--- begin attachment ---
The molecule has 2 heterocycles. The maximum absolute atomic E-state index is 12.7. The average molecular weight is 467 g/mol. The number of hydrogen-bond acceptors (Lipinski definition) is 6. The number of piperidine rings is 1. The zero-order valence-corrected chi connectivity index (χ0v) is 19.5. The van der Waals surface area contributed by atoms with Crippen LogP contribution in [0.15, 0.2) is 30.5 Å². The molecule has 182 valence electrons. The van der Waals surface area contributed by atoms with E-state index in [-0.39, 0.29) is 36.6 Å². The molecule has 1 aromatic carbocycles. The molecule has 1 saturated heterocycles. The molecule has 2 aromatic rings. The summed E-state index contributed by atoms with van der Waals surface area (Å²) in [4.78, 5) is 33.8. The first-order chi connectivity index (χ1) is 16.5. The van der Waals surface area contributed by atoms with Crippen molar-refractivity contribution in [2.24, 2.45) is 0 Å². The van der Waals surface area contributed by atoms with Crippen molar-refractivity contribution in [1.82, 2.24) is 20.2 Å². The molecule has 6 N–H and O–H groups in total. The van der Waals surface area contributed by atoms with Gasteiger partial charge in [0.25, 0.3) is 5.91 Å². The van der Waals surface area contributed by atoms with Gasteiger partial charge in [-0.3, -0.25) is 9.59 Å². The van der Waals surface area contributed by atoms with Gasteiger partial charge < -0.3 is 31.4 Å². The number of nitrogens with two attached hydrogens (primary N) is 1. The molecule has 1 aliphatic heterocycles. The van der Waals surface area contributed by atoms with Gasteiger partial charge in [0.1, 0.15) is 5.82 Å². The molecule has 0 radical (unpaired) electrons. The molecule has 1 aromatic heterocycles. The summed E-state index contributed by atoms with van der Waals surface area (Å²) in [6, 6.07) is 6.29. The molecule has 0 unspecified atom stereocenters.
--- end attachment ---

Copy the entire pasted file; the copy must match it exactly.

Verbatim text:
The molecule has 2 heterocycles. The maximum absolute atomic E-state index is 12.7. The average molecular weight is 467 g/mol. The number of hydrogen-bond acceptors (Lipinski definition) is 6. The number of piperidine rings is 1. The zero-order valence-corrected chi connectivity index (χ0v) is 19.5. The van der Waals surface area contributed by atoms with Crippen LogP contribution in [0.15, 0.2) is 30.5 Å². The molecule has 182 valence electrons. The van der Waals surface area contributed by atoms with E-state index in [-0.39, 0.29) is 36.6 Å². The molecule has 1 aromatic carbocycles. The molecule has 1 saturated heterocycles. The molecule has 2 aromatic rings. The summed E-state index contributed by atoms with van der Waals surface area (Å²) in [4.78, 5) is 33.8. The first-order chi connectivity index (χ1) is 16.5. The van der Waals surface area contributed by atoms with Crippen molar-refractivity contribution in [2.24, 2.45) is 0 Å². The van der Waals surface area contributed by atoms with Crippen molar-refractivity contribution in [1.82, 2.24) is 20.2 Å². The molecule has 6 N–H and O–H groups in total. The van der Waals surface area contributed by atoms with Gasteiger partial charge in [0.25, 0.3) is 5.91 Å². The van der Waals surface area contributed by atoms with Gasteiger partial charge in [-0.3, -0.25) is 9.59 Å². The van der Waals surface area contributed by atoms with Gasteiger partial charge < -0.3 is 31.4 Å². The number of nitrogens with two attached hydrogens (primary N) is 1. The molecule has 1 aliphatic heterocycles. The van der Waals surface area contributed by atoms with Gasteiger partial charge in [0.1, 0.15) is 5.82 Å². The molecule has 0 radical (unpaired) electrons. The molecule has 1 aromatic heterocycles. The summed E-state index contributed by atoms with van der Waals surface area (Å²) in [6, 6.07) is 6.29. The molecule has 0 unspecified atom stereocenters.